Sidney Crosby fights with Joakim Andersson for the puck Monday night against the Detroit Red Wings in the Penguins' first exhibition home game at Consol Energy Center.
Sidney Crosby skates toward the goal against the Red Wings' Joakim Andersson in the Penguins' first preseason home game Monday at Consol Energy Center. The Penguins lost, 4-1.
By Shelly Anderson Pittsburgh Post-Gazette
Within a few weeks of their loss to Boston in the Eastern Conference final earlier this year, the Penguins signed forwards Evgeni Malkin and Chris Kunitz and defenseman Kris Letang to contract extensions, a year before their current deals expire.
Another seemingly logical player for such negotiations was defenseman Brooks Orpik, their longest-tenured player.
Orpik, who is entering the final season of a six-year, $22.5 million deal, was asked Monday whether he had had talks or plans to have talks with the Penguins about a new contract before he would become eligible for unrestricted free agency next summer.
"No comment," Orpik said. "I'd rather not talk about it."
It's not as if Orpik needs the motivation of playing in a contract year to be effective. When healthy, he has been a reliable, physical defenseman for years.
And he is healthy.
"I actually had a summer working out instead of rehabbing, so I feel a little better strength-wise and timing-wise," said Orpik, who has had lower abdominal surgeries on each side in recent years. "A lot of that soreness you're working through isn't there this year. It just feels kind of normal."
Orpik, who was not in the lineup Sunday for the preseason game at Columbus, was paired Monday night with Paul Martin and logged 18:25 of ice time in a 4-1 preseason loss against Detroit at Consol Energy Center.
Those two defensemen are expected to play together again this season after forming a shutdown pairing last season. Kris Letang and Rob Scuderi are also expected to be paired, and each of those two pairings could be matched against opponents' top lines, blurring the line defining which is a top line or a shutdown line.
Not that Orpik is into labels.
"As a defenseman, no matter what pairing you're on, your job is to shut down the offense," he said. "I don't know if there really is a shutdown pair. You could say there maybe is a pair that plays against other teams' top lines more."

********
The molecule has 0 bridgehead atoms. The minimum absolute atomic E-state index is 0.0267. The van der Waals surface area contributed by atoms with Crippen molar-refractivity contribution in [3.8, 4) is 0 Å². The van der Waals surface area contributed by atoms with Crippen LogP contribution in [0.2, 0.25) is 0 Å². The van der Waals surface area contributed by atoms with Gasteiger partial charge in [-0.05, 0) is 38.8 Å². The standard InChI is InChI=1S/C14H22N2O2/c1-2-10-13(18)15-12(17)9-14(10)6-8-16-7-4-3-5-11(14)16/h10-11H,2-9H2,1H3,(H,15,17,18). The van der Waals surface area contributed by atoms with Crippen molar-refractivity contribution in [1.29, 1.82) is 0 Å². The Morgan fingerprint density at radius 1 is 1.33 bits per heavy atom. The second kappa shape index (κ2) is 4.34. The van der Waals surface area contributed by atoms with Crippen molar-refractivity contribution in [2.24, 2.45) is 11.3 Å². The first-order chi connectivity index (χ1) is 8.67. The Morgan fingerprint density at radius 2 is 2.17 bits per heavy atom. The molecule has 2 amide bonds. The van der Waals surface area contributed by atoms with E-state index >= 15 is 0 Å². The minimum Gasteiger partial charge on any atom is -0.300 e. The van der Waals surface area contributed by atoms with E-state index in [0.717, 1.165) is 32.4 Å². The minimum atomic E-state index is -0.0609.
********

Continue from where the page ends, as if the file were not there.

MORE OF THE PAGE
In 46 games last season, Orpik led Penguins defensemen with 119 hits and was the team's top shot-blocker(114), including a team-record nine Jan. 27 against Ottawa. That marked a new area of statistical excellence for Orpik, who turns 33 next week and previously was known for his hitting but not as much for blocking shots.
He doesn't put a lot of stock in those statistics, particularly the blocked shots.
"It's kind of like hits -- sometimes they're there, and there are times they're not," Orpik said.
"A lot of those stats are misleading. They're different in every building. You try not to pay too much attention to it.
"You try not to get hurt, either. Blocking shots, you're upping your chances of getting hurt. There's a goalie behind you that has a lot more equipment than you. We actually tried to get away from blocking a lot of shots last year. When it's there, fine, but a lot of times if you [try and] you don't block it, you're screening your goalie. That's something you try to be a little conscious of."
Orpik's preferred method of blocking shots is cutting off angles and using his stick. It's not likely he'll be seen impersonating a baseball runner sliding into second base.
"I've always been taught that once you leave your feet, you're out of position," he said. "Guys are so skilled. If they pump-fake you or they make a move, once you leave your feet, you're out of position and it's tough to recover, The more you can stay upright, the better off you are."
Orpik was a Penguins first-round draft pick, 15th overall, in 2000, broke into the NHL with them in 2002-03, has spent a decade as a regular on their blue line, and has played more games (631) than any other defenseman in club history.
But he still doesn't count on anything relating to job security, at least as a matter of approach in training camp.
"I don't know how many spots are open or how many guys are so-called locks," he said. "That's for other people to decide. We don't really get that information. So, no matter who you are, you always have something to prove going into the season. From a minor league guy up to Sid [Crosby], I'd think they'd say the same thing."
If Orpik feels the need to prove he deserves another contract with the Penguins, or some particular terms in a new contract, he's not saying.